Reading Romans with Eastern eyes: Honour and shame in Paul’s message and mission

Here is a book I can highly commend to all as it has provided for me one of the freshest renewals of reading Scripture I’ve had for some time. The Romans Road is a well worn path and the flow of thought, turns of argument, illustrations and complications are familiar territory for me as they will be for many of you. My highlighter and notetaking tends to gravitate towards the same passages whilst I might move across other parts a little more swiftly. This is for good reason and the great history of Western exegesis is something I will continue to give thanks to God for. But it turns out that same gravitational pull has kept me from seeing the full picture of Romans. It turns out I needed some Eastern eyes to help me.

Jackson Wu’s book, Reading Romans With Eastern Eyes does exactly that. It begins with an education in what it means to view the world through Eastern eyes and then applies those eyes to Paul’s letter to the Romans and beyond. The book is not a commentary. It doesn’t go through the entirety of Romans line by line. It draws out some of the most significant insights that this perspective brings. Yet at times it does take the reader sequentially through detailed portions of Romans with the voice of a commentary. It is an uncommon and very valuable book in that regard.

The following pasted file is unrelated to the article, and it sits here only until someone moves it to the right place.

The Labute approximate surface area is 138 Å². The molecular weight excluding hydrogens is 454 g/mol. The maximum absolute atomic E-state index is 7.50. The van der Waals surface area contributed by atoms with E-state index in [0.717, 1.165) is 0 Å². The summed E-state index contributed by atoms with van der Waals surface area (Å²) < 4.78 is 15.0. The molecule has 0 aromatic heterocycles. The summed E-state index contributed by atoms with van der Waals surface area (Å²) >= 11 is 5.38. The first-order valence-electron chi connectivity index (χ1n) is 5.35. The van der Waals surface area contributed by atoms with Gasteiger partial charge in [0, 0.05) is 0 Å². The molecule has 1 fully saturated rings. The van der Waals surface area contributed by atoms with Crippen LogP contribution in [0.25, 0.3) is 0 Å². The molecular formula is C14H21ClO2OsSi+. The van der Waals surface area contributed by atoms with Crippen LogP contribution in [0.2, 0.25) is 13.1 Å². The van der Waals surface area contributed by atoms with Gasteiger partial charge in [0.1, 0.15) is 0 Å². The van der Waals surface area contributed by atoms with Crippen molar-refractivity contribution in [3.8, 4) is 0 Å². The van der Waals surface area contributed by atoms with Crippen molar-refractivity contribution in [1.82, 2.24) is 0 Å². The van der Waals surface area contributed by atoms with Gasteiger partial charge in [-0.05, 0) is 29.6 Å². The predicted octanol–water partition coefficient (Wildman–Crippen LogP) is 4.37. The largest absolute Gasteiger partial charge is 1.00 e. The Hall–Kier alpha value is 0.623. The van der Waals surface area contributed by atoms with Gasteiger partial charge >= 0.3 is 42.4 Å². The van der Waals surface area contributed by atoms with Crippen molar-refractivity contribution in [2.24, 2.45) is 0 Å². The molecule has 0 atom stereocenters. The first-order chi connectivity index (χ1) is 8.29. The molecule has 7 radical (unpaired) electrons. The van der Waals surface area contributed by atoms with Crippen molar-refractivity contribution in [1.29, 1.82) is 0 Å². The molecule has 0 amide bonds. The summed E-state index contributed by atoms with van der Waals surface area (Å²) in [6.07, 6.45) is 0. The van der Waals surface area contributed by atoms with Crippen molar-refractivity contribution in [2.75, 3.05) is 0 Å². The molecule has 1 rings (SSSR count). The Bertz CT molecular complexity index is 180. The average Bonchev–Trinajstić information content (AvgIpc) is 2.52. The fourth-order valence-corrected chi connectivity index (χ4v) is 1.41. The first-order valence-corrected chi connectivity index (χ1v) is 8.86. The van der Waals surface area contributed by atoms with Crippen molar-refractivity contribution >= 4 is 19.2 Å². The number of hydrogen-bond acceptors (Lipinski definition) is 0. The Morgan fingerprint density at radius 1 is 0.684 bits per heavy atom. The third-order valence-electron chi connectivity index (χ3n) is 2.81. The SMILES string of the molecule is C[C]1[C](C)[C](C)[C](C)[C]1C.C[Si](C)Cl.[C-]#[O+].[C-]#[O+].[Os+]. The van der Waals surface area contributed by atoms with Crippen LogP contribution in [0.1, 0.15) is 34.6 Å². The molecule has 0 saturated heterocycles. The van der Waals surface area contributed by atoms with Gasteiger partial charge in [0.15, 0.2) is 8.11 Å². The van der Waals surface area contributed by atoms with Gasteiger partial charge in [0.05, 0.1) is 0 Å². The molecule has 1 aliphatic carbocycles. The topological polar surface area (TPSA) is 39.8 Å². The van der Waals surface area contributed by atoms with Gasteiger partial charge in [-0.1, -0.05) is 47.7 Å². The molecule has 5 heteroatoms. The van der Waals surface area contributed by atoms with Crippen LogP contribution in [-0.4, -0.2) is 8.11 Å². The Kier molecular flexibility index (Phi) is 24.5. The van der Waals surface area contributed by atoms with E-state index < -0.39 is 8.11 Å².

Once you start having your eyes opened to the Eastern emphasis on ascribed honour, saving face, the value of traditional conformity, and hierarchical relationships it suddenly lights up everywhere in Romans. For example, Jackson Wu points out that the longest description of sin is in 1:18-32 and yet the kind of language Paul uses to unpack what that means is honour/shame-based in both the cause, “they did not honour him as God” (1:21), and the consequence “the dishonouring of their bodies” (1:24). My highlighter pen is now finding new words to gravitate towards and new ways of appreciating their significance, without losing any of the richness of the Western eyes I’ve inherited. In this both/ and approach, Wu is able to navigate the complexity of the debates about the nature of justification without generating any necessary cause for polarising these perspectives into an either/or.

Perhaps my only critique of the book is that it doesn’t do enough to grab the attention of a Western audience. It might be too easy for us to dismiss the urgency to read such a book and skate past the pressing need to diversify our reading of the Bible. The raw ingredients are there to make the case but much more could be made of the growing “fame-shame” dynamic of social media. Things are changing rapidly when it comes to online interaction and identity politics. If anything, we desperately need an education as outlined in this book so that we are not blindly driven apart by honour and shame but rather we are united in Christ to lead, equip and empower the church within a shifting cultural context. I encourage you to read this book and then read Romans again—perhaps even preach through it afresh. I can’t help but wonder that we might be dealing with 2020 a little better as Christians if we’d been reading and digesting Romans with both Western and Eastern eyes.